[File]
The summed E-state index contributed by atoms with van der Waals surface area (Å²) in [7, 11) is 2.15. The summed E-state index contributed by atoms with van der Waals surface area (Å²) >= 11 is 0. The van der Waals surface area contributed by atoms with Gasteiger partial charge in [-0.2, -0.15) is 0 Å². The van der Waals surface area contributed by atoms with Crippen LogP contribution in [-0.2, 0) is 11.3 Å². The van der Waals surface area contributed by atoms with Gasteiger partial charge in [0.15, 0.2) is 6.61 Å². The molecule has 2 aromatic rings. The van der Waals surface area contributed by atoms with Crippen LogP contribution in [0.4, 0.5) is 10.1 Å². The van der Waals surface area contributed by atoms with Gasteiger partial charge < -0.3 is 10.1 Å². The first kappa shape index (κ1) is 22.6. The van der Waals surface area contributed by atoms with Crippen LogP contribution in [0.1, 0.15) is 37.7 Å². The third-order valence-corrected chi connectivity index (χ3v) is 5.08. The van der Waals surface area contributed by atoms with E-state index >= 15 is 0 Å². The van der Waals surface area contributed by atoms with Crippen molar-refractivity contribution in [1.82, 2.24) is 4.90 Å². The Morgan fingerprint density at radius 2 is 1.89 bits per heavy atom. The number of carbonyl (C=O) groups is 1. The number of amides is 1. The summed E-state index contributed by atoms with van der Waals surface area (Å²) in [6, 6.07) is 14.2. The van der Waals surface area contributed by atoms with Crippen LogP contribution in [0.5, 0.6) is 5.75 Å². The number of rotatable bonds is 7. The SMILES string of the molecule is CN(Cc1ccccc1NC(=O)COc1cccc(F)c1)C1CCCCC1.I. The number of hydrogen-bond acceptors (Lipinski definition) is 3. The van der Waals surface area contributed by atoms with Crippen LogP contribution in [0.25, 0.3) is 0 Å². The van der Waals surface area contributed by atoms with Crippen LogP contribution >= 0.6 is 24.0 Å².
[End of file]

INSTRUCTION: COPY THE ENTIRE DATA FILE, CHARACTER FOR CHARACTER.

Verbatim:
The summed E-state index contributed by atoms with van der Waals surface area (Å²) in [7, 11) is 2.15. The summed E-state index contributed by atoms with van der Waals surface area (Å²) >= 11 is 0. The van der Waals surface area contributed by atoms with Gasteiger partial charge in [-0.2, -0.15) is 0 Å². The van der Waals surface area contributed by atoms with Crippen LogP contribution in [-0.2, 0) is 11.3 Å². The van der Waals surface area contributed by atoms with Gasteiger partial charge in [0.15, 0.2) is 6.61 Å². The molecule has 2 aromatic rings. The van der Waals surface area contributed by atoms with Crippen LogP contribution in [0.4, 0.5) is 10.1 Å². The van der Waals surface area contributed by atoms with Gasteiger partial charge < -0.3 is 10.1 Å². The first kappa shape index (κ1) is 22.6. The van der Waals surface area contributed by atoms with Crippen LogP contribution in [0.1, 0.15) is 37.7 Å². The third-order valence-corrected chi connectivity index (χ3v) is 5.08. The van der Waals surface area contributed by atoms with E-state index >= 15 is 0 Å². The van der Waals surface area contributed by atoms with Crippen molar-refractivity contribution in [1.82, 2.24) is 4.90 Å². The Morgan fingerprint density at radius 2 is 1.89 bits per heavy atom. The number of carbonyl (C=O) groups is 1. The number of amides is 1. The summed E-state index contributed by atoms with van der Waals surface area (Å²) in [6, 6.07) is 14.2. The van der Waals surface area contributed by atoms with Crippen LogP contribution in [0.5, 0.6) is 5.75 Å². The number of rotatable bonds is 7. The SMILES string of the molecule is CN(Cc1ccccc1NC(=O)COc1cccc(F)c1)C1CCCCC1.I. The number of hydrogen-bond acceptors (Lipinski definition) is 3. The van der Waals surface area contributed by atoms with Crippen LogP contribution in [0.25, 0.3) is 0 Å². The van der Waals surface area contributed by atoms with Crippen LogP contribution >= 0.6 is 24.0 Å².